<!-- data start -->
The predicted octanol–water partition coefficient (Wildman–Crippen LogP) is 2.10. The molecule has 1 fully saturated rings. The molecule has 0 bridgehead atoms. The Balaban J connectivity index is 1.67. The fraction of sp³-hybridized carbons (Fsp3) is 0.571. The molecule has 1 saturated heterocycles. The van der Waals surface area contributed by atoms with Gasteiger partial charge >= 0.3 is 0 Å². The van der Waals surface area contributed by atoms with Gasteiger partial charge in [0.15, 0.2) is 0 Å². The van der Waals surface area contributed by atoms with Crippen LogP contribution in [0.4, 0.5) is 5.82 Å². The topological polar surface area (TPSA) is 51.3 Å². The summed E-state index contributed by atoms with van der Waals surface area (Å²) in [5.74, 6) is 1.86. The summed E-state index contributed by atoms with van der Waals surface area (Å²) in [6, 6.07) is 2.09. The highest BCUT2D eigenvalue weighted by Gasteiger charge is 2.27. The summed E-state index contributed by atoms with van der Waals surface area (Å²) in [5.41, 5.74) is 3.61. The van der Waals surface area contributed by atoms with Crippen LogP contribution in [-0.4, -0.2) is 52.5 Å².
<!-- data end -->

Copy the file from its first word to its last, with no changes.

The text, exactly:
The predicted octanol–water partition coefficient (Wildman–Crippen LogP) is 2.10. The molecule has 1 fully saturated rings. The molecule has 0 bridgehead atoms. The Balaban J connectivity index is 1.67. The fraction of sp³-hybridized carbons (Fsp3) is 0.571. The molecule has 1 saturated heterocycles. The van der Waals surface area contributed by atoms with Gasteiger partial charge >= 0.3 is 0 Å². The van der Waals surface area contributed by atoms with Gasteiger partial charge in [0.15, 0.2) is 0 Å². The van der Waals surface area contributed by atoms with Crippen LogP contribution in [0.4, 0.5) is 5.82 Å². The topological polar surface area (TPSA) is 51.3 Å². The summed E-state index contributed by atoms with van der Waals surface area (Å²) in [5.74, 6) is 1.86. The summed E-state index contributed by atoms with van der Waals surface area (Å²) in [6, 6.07) is 2.09. The highest BCUT2D eigenvalue weighted by Gasteiger charge is 2.27. The summed E-state index contributed by atoms with van der Waals surface area (Å²) in [5.41, 5.74) is 3.61. The van der Waals surface area contributed by atoms with Crippen LogP contribution in [-0.4, -0.2) is 52.5 Å².